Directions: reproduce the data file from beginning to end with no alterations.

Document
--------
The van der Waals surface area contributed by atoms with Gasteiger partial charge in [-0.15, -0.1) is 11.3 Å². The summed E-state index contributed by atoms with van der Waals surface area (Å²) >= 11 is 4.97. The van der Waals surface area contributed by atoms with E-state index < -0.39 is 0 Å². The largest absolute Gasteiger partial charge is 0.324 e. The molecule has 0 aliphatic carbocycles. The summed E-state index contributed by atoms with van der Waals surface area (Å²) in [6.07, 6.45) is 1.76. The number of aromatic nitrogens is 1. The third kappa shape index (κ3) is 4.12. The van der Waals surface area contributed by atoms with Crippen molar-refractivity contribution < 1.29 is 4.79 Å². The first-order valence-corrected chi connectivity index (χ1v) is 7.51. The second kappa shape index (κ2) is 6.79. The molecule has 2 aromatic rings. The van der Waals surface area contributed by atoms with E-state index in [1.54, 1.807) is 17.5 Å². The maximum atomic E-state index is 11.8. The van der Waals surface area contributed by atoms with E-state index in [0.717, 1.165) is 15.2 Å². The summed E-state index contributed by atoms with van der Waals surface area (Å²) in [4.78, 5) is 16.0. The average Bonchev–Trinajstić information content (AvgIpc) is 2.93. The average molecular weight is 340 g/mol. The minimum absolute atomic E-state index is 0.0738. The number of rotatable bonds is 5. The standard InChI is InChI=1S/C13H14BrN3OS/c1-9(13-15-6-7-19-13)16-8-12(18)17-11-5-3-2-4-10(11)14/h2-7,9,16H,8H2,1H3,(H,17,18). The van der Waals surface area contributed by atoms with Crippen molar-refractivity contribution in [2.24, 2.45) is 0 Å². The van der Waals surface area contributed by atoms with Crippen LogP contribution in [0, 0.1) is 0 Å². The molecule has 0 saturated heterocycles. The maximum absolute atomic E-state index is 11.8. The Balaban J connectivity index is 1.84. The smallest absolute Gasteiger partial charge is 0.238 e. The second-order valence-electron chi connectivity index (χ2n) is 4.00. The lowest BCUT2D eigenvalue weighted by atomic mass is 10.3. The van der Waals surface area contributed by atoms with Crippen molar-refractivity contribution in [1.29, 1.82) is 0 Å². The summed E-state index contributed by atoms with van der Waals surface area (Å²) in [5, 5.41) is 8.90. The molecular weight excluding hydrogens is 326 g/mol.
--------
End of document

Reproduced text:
The van der Waals surface area contributed by atoms with Gasteiger partial charge in [-0.15, -0.1) is 11.3 Å². The summed E-state index contributed by atoms with van der Waals surface area (Å²) >= 11 is 4.97. The van der Waals surface area contributed by atoms with E-state index < -0.39 is 0 Å². The largest absolute Gasteiger partial charge is 0.324 e. The molecule has 0 aliphatic carbocycles. The summed E-state index contributed by atoms with van der Waals surface area (Å²) in [6.07, 6.45) is 1.76. The number of aromatic nitrogens is 1. The third kappa shape index (κ3) is 4.12. The van der Waals surface area contributed by atoms with Crippen molar-refractivity contribution < 1.29 is 4.79 Å². The first-order valence-corrected chi connectivity index (χ1v) is 7.51. The second kappa shape index (κ2) is 6.79. The molecule has 2 aromatic rings. The van der Waals surface area contributed by atoms with E-state index in [1.54, 1.807) is 17.5 Å². The maximum atomic E-state index is 11.8. The van der Waals surface area contributed by atoms with E-state index in [0.717, 1.165) is 15.2 Å². The summed E-state index contributed by atoms with van der Waals surface area (Å²) in [4.78, 5) is 16.0. The average Bonchev–Trinajstić information content (AvgIpc) is 2.93. The average molecular weight is 340 g/mol. The minimum absolute atomic E-state index is 0.0738. The number of rotatable bonds is 5. The standard InChI is InChI=1S/C13H14BrN3OS/c1-9(13-15-6-7-19-13)16-8-12(18)17-11-5-3-2-4-10(11)14/h2-7,9,16H,8H2,1H3,(H,17,18). The van der Waals surface area contributed by atoms with Crippen molar-refractivity contribution in [2.24, 2.45) is 0 Å². The van der Waals surface area contributed by atoms with Crippen LogP contribution in [0, 0.1) is 0 Å². The molecule has 0 saturated heterocycles. The maximum absolute atomic E-state index is 11.8. The Balaban J connectivity index is 1.84. The smallest absolute Gasteiger partial charge is 0.238 e. The second-order valence-electron chi connectivity index (χ2n) is 4.00. The lowest BCUT2D eigenvalue weighted by atomic mass is 10.3. The van der Waals surface area contributed by atoms with Crippen molar-refractivity contribution in [1.29, 1.82) is 0 Å². The summed E-state index contributed by atoms with van der Waals surface area (Å²) in [5, 5.41) is 8.90. The molecular weight excluding hydrogens is 326 g/mol.